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The Vedanta Sutras of Badarayana, Commentary by Sankara (SBE38), tr. by George Thibaut [1896] at

4. (Not altogether) for it (the dream) is indicative (of the future), according to null; the experts also declare this.

Well then, as dreams are mere illusion, they do not contain a particle of reality?--Not so, we reply; for dreams are prophetic of future good and bad fortune. For scripture teaches as follows, 'When a man engaged in some work undertaken for a special wish sees in his dreams a woman, he may infer success from that dream-vision.' Other scriptural passages declare that certain dreams indicate speedy death, so, e.g. 'If he sees a black man with black teeth, that man will kill him.'--Those also who understand the science of dreams hold the opinion that to dream of riding on an elephant and the like is lucky; while it is unlucky to dream of riding on a donkey, &c.; and that certain other dreams also caused by special mantras or devatâs or substances contain a particle of truth.--In all

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these cases the thing indicated may be real; the indicating dream, however, remains unreal as it is refuted by the waking state. The doctrine that the dream itself is mere illusion thus remains uncontradicted.--On this account the Vedic passage to which the first Sûtra of this pâda refers is to be explained metaphorically. When we say 'the plough bears, i.e. supports the bullocks,' we say so because the plough is the indirect cause of the bullocks being kept 1, not because we mean that the plough directly supports the bullocks. Analogously scripture says that the dreaming person creates chariots, &c., and is their maker, not because he creates them directly but because he is the cause of their creation. By his being their cause we have to understand that he is that one who performs the good and evil deeds which are the cause of the delight and fear produced by the apparition, in his dream, of chariots and other things 2.--Moreover, as in the waking state, owing to the contact of the senses and their objects and the resulting interference of the light of the sun, &c., the self-luminousness of the Self is, for the beholder, difficult to discriminate, scripture gives the description of the dreaming state for the purpose of that discrimination. If then the statements about the creation of chariots, &c., were taken as they stand (i.e. literally) we could not ascertain that the Self is self-luminous  3. Hence we have to explain the passage relative to the creation of chariots, &c., in a metaphorical sense, so as to make it agree with the statement about the non-existence of chariots, &c. This explains also the scriptural passage about the shaping (III, 2, 2). The statement made above that in the Kâthaka the highest Self is spoken of as the shaper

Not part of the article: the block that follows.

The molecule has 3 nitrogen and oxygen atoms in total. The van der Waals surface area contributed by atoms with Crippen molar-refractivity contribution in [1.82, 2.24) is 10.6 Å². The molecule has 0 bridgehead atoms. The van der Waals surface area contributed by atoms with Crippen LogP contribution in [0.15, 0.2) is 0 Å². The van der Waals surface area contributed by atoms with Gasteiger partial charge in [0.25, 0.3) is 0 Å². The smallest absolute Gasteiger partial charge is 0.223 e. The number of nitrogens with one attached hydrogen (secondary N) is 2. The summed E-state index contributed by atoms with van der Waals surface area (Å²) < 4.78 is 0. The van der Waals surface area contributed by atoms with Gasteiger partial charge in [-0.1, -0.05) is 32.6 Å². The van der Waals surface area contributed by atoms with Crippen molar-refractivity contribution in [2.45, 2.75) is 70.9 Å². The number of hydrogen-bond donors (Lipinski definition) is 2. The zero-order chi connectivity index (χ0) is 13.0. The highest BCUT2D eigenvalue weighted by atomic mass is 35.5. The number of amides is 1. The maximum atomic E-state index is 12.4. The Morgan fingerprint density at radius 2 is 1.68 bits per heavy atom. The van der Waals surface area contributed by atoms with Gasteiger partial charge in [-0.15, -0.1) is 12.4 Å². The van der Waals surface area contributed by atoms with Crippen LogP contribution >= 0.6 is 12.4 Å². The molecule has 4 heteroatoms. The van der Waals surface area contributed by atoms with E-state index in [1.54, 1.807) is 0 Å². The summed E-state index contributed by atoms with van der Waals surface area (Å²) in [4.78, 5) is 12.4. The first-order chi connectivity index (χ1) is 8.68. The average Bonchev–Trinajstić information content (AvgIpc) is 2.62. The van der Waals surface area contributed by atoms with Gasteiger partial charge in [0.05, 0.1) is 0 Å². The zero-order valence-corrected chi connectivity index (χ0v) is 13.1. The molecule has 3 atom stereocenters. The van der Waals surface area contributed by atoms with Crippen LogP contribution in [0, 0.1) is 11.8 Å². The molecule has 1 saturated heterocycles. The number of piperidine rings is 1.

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of dreams is untrue; for another scriptural passage ascribes that activity to the individual soul, 'He himself destroying, he himself shaping dreams with his own splendour, with his own light' (Bri. Up. IV, 3, 9) 1. And in the Kâthaka Upanishad itself also we infer from the form of the sentence, 'That one who wakes in us while we are asleep,'--which is an anuvâda, i.e. an additional statement about something well known--that he who is there proclaimed as the shaper of lovely things is nobody else than the (well-known) individual soul. The other passage which forms the complementary continuation of the one just quoted ('That indeed is the Bright, that is Brahman') discards the notion of the separate existence of the individual soul and teaches that it is nothing but Brahman, analogously to the passage 'That art thou.' And this interpretation does not conflict with Brahman being the general subject-matter.--Nor do we thereby deny altogether that the highest (prâgña) Self is active in dreams; for as being the Lord of all it may be considered as the guide and ruler of the soul in all its states. We only maintain that the world connected with the intermediate state (i.e. the world of dreams) is not real in the same sense as the world consisting of ether and so on is real. On the other hand we must remember that also the so-called real creation with its ether, air, &c., is not absolutely real; for as we have proved before (II, 1, 14) the entire expanse of things is mere illusion. The world consisting of ether, &c., remains fixed and distinct up to the moment when the soul cognizes that Brahman is the Self of all; the world of dreams on the other hand is daily sublated by the waking state. That the latter is mere illusion has, therefore, to be understood with a distinction.


137:1 Bullocks have to be kept because the fields must be tilled.

137:2 The dreams have the purpose of either cheering or saddening and frightening the sleeper; so as to requite him for his good and evil works. His adrishta thus furnishes the efficient cause of the dreams.

137:3 Because then there would be no difference between the dreaming and the waking state.

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